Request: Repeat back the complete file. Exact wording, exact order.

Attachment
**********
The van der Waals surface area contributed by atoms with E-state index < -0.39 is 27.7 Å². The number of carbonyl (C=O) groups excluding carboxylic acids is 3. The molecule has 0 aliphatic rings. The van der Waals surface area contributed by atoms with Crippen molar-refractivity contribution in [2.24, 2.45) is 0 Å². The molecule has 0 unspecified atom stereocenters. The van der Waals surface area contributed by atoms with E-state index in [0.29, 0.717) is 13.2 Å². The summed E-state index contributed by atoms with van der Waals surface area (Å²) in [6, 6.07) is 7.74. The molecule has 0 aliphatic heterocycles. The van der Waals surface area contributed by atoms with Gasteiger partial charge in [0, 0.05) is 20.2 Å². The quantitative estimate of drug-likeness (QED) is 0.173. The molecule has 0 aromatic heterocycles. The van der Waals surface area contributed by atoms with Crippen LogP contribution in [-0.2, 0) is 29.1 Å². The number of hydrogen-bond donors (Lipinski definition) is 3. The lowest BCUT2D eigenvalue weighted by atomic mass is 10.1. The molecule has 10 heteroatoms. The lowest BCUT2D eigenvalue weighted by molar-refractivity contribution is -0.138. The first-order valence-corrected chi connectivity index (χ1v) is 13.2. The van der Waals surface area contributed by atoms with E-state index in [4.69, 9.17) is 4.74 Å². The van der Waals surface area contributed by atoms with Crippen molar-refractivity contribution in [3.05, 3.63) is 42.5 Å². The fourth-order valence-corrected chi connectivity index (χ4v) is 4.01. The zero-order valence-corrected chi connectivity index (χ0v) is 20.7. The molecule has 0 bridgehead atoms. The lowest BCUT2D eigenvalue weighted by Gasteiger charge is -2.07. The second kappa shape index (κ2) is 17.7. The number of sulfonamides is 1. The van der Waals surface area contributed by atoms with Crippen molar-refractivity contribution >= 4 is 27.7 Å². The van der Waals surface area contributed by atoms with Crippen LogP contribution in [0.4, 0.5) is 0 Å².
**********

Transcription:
The van der Waals surface area contributed by atoms with E-state index < -0.39 is 27.7 Å². The number of carbonyl (C=O) groups excluding carboxylic acids is 3. The molecule has 0 aliphatic rings. The van der Waals surface area contributed by atoms with Crippen molar-refractivity contribution in [2.24, 2.45) is 0 Å². The molecule has 0 unspecified atom stereocenters. The van der Waals surface area contributed by atoms with E-state index in [0.29, 0.717) is 13.2 Å². The summed E-state index contributed by atoms with van der Waals surface area (Å²) in [6, 6.07) is 7.74. The molecule has 0 aliphatic heterocycles. The van der Waals surface area contributed by atoms with Gasteiger partial charge in [0, 0.05) is 20.2 Å². The quantitative estimate of drug-likeness (QED) is 0.173. The molecule has 0 aromatic heterocycles. The van der Waals surface area contributed by atoms with Crippen LogP contribution in [-0.2, 0) is 29.1 Å². The number of hydrogen-bond donors (Lipinski definition) is 3. The lowest BCUT2D eigenvalue weighted by atomic mass is 10.1. The molecule has 10 heteroatoms. The lowest BCUT2D eigenvalue weighted by molar-refractivity contribution is -0.138. The first-order valence-corrected chi connectivity index (χ1v) is 13.2. The van der Waals surface area contributed by atoms with E-state index in [4.69, 9.17) is 4.74 Å². The van der Waals surface area contributed by atoms with Crippen molar-refractivity contribution in [3.05, 3.63) is 42.5 Å². The fourth-order valence-corrected chi connectivity index (χ4v) is 4.01. The zero-order valence-corrected chi connectivity index (χ0v) is 20.7. The molecule has 0 bridgehead atoms. The lowest BCUT2D eigenvalue weighted by Gasteiger charge is -2.07. The second kappa shape index (κ2) is 17.7. The number of sulfonamides is 1. The van der Waals surface area contributed by atoms with Crippen molar-refractivity contribution >= 4 is 27.7 Å². The van der Waals surface area contributed by atoms with Crippen LogP contribution in [0.4, 0.5) is 0 Å².